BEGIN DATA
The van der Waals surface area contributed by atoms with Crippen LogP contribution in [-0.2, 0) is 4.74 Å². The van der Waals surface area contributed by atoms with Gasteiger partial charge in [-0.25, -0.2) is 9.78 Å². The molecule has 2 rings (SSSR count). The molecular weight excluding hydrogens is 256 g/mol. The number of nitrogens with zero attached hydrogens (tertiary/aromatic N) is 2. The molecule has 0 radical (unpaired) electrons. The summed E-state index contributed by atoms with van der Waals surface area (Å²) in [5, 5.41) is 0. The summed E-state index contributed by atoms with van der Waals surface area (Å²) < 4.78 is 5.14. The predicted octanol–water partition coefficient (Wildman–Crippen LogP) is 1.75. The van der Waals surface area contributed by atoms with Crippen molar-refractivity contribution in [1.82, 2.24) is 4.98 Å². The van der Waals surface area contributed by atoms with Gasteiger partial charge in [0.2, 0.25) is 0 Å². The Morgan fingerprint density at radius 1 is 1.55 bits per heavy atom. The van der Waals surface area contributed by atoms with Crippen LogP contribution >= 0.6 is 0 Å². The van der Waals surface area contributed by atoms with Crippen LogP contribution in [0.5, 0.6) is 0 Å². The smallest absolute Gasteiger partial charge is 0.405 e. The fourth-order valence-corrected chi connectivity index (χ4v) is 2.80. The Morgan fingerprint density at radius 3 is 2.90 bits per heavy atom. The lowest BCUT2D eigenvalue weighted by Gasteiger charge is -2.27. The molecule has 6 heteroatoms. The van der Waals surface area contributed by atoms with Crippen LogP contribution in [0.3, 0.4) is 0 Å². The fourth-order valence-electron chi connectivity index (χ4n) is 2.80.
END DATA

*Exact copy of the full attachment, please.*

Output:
The van der Waals surface area contributed by atoms with Crippen LogP contribution in [-0.2, 0) is 4.74 Å². The van der Waals surface area contributed by atoms with Gasteiger partial charge in [-0.25, -0.2) is 9.78 Å². The molecule has 2 rings (SSSR count). The molecular weight excluding hydrogens is 256 g/mol. The number of nitrogens with zero attached hydrogens (tertiary/aromatic N) is 2. The molecule has 0 radical (unpaired) electrons. The summed E-state index contributed by atoms with van der Waals surface area (Å²) in [5, 5.41) is 0. The summed E-state index contributed by atoms with van der Waals surface area (Å²) < 4.78 is 5.14. The predicted octanol–water partition coefficient (Wildman–Crippen LogP) is 1.75. The van der Waals surface area contributed by atoms with Crippen molar-refractivity contribution in [1.82, 2.24) is 4.98 Å². The van der Waals surface area contributed by atoms with Gasteiger partial charge in [0.2, 0.25) is 0 Å². The Morgan fingerprint density at radius 1 is 1.55 bits per heavy atom. The van der Waals surface area contributed by atoms with Crippen LogP contribution >= 0.6 is 0 Å². The van der Waals surface area contributed by atoms with Crippen LogP contribution in [0.5, 0.6) is 0 Å². The smallest absolute Gasteiger partial charge is 0.405 e. The fourth-order valence-corrected chi connectivity index (χ4v) is 2.80. The Morgan fingerprint density at radius 3 is 2.90 bits per heavy atom. The lowest BCUT2D eigenvalue weighted by Gasteiger charge is -2.27. The molecule has 6 heteroatoms. The van der Waals surface area contributed by atoms with Crippen LogP contribution in [0.3, 0.4) is 0 Å². The fourth-order valence-electron chi connectivity index (χ4n) is 2.80.